My name is Jane. I’m eight years old and I live in a workhouse. The year is 1830 and I have been here for four weeks. My mother and father are also in the workhouse but I’ve only seen them twice. When we first came here the people cut off all my hair and took away my dolly.
I live in a dormitory with lots of other children, and I share my bed with two other girls, which keeps me nice and warm.
We have to get up at 6 o’clock in the morning.
For my meals I get eight ounces of bread, four ounces of meat and one ounce of cheese per day and gruel for breakfast. Gruel is like watery porridge and I don’t like it. We’re not allowed to talk while we eat.
* * *
I’m now 13 years old and wear the same clothes as the women. I wear a strong grogram gown, a calico shift, a petticoat of linsey-woolsey material, a gingham dress, day caps, worsted stockings and woven slippers. In the morning, when we wake, a roll call is taken by the matron, then we say our prayers before breakfast and start work at seven.
I have to help clean the workhouse. I scrub the floors, change the bed-clothes and wash clothes. Lunch is at 12 o’clock and we eat in silence before returning to work at one and finishing for supper at six. After supper we say more prayers, and from seven until eight I have an hour to myself. At eight o’clock we go to bed.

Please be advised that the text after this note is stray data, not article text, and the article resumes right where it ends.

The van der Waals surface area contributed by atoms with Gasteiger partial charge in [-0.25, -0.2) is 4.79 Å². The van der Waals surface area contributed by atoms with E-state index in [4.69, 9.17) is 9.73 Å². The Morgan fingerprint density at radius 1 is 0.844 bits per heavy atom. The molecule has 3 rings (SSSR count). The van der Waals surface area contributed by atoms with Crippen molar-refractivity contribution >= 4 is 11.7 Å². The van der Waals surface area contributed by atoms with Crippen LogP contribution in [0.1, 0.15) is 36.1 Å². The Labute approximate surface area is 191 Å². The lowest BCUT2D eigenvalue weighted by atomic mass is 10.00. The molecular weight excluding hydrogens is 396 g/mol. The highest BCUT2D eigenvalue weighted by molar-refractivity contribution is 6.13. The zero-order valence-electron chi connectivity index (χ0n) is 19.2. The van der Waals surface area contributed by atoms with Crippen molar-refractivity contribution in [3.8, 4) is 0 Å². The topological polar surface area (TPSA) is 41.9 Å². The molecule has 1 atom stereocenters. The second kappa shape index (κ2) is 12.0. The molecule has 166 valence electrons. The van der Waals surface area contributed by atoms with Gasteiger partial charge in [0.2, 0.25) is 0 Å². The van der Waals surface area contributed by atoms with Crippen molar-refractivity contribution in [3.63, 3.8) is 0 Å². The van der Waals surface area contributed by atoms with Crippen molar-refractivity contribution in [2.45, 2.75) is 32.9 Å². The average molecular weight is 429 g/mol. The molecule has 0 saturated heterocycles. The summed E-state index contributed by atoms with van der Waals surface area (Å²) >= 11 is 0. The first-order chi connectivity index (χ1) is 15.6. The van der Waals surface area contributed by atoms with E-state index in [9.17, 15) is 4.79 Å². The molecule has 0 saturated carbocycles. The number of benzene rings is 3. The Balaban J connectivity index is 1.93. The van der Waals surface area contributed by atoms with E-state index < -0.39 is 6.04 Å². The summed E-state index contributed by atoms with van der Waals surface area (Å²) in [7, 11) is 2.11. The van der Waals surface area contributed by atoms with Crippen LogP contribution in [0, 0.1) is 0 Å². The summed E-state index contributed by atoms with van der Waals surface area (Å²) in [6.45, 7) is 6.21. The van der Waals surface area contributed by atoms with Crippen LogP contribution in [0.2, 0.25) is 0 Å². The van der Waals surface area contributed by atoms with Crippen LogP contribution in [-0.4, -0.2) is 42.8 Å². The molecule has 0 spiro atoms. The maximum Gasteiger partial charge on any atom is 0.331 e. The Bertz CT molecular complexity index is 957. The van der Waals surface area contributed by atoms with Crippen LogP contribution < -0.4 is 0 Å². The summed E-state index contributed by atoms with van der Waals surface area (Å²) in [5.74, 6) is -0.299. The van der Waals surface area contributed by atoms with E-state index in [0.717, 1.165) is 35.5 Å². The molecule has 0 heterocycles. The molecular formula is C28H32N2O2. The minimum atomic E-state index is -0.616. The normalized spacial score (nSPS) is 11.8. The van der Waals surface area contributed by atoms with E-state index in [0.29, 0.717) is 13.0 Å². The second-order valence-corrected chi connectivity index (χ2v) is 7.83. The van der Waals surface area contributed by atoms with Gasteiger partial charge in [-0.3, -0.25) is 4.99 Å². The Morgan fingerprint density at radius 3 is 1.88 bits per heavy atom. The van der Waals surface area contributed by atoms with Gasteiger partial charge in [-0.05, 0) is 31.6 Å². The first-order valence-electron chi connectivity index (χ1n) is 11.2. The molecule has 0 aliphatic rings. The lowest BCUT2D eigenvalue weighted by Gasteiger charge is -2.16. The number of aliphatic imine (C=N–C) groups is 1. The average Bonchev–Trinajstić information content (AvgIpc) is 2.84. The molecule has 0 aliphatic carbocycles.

All my days are the same except for Sundays when we attend divine service. Yesterday Ellie Rice and Maggie Barraclough fought in the refectory and a window got smashed. Ellie was sent to jail for two months for the broken window and Maggie’s not allowed any cheese for a month. I’m worried she might try to steal my cheese as we’re all so hungry. I’m quite scared of Maggie.
* * *
I’m now fifteen and will be leaving the workhouse to go to work on a dairy farm. I’ll even receive a wage, and the two pence a week I get will be all mine. I’m very excited as I haven’t been out of the workhouse for such a long time. I’m not the only girl going from here. I was hoping my friend Nelly would be coming too, but she caught a chill and died in the infirmary not a week ago.
I’ll be glad to leave the workhouse. It’s a horrible place.
* * *
I’m eighteen and pregnant. I thought we were going to get married but he’s run away. Because I’m not married, I’ve been asked to leave my job at the farm and I have regrettably decided to return to the workhouse.
They shaved off my beautiful hair again and took all my things. I was checked for alcohol, food, letters, matches and cards or dice. I have to wear a workhouse uniform together with a yellow jacket so everyone knows I am an unchaste woman. This makes me ashamed to walk among people and they call me a jacket woman and I want to hide my face.
* * *
I’m nineteen and have given birth to a baby boy who I have named Jacob. I’ll be allowed to nurse him but then he’ll be taken from me. At least he’ll receive some schooling, which I never did.
* * *
I’m twenty-six and Jacob is seven, though I seldom see him. I’ve now been moved into the infirmary as I am too ill to work. A number of people have been taken with the same illness.
* * *
Jane died of tuberculosis at the age of twenty-six.